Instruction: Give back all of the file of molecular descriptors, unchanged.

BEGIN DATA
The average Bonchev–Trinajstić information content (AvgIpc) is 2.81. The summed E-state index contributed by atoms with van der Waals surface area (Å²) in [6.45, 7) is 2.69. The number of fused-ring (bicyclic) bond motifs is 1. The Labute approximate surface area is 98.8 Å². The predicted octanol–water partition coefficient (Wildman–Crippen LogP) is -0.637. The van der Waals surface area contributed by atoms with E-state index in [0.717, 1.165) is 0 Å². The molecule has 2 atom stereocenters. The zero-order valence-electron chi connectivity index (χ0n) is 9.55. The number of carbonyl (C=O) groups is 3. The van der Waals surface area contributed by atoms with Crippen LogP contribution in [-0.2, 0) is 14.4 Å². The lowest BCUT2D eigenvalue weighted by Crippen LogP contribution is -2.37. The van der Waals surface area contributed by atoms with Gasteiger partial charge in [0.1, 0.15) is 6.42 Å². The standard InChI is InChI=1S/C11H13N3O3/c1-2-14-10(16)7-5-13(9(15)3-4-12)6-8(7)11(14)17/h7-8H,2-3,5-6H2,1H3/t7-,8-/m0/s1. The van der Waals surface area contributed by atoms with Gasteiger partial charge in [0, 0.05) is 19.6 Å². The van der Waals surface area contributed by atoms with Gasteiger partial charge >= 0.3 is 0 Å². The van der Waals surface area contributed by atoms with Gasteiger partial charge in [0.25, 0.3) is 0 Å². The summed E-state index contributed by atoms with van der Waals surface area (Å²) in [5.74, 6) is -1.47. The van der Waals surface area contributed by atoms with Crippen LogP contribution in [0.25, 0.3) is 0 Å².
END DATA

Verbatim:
The average Bonchev–Trinajstić information content (AvgIpc) is 2.81. The summed E-state index contributed by atoms with van der Waals surface area (Å²) in [6.45, 7) is 2.69. The number of fused-ring (bicyclic) bond motifs is 1. The Labute approximate surface area is 98.8 Å². The predicted octanol–water partition coefficient (Wildman–Crippen LogP) is -0.637. The van der Waals surface area contributed by atoms with E-state index in [0.717, 1.165) is 0 Å². The molecule has 2 atom stereocenters. The zero-order valence-electron chi connectivity index (χ0n) is 9.55. The number of carbonyl (C=O) groups is 3. The van der Waals surface area contributed by atoms with Crippen LogP contribution in [-0.2, 0) is 14.4 Å². The lowest BCUT2D eigenvalue weighted by Crippen LogP contribution is -2.37. The van der Waals surface area contributed by atoms with Gasteiger partial charge in [0.1, 0.15) is 6.42 Å². The standard InChI is InChI=1S/C11H13N3O3/c1-2-14-10(16)7-5-13(9(15)3-4-12)6-8(7)11(14)17/h7-8H,2-3,5-6H2,1H3/t7-,8-/m0/s1. The van der Waals surface area contributed by atoms with Gasteiger partial charge in [0, 0.05) is 19.6 Å². The van der Waals surface area contributed by atoms with Gasteiger partial charge >= 0.3 is 0 Å². The van der Waals surface area contributed by atoms with Gasteiger partial charge in [0.25, 0.3) is 0 Å². The summed E-state index contributed by atoms with van der Waals surface area (Å²) in [5.74, 6) is -1.47. The van der Waals surface area contributed by atoms with Crippen LogP contribution in [0.25, 0.3) is 0 Å².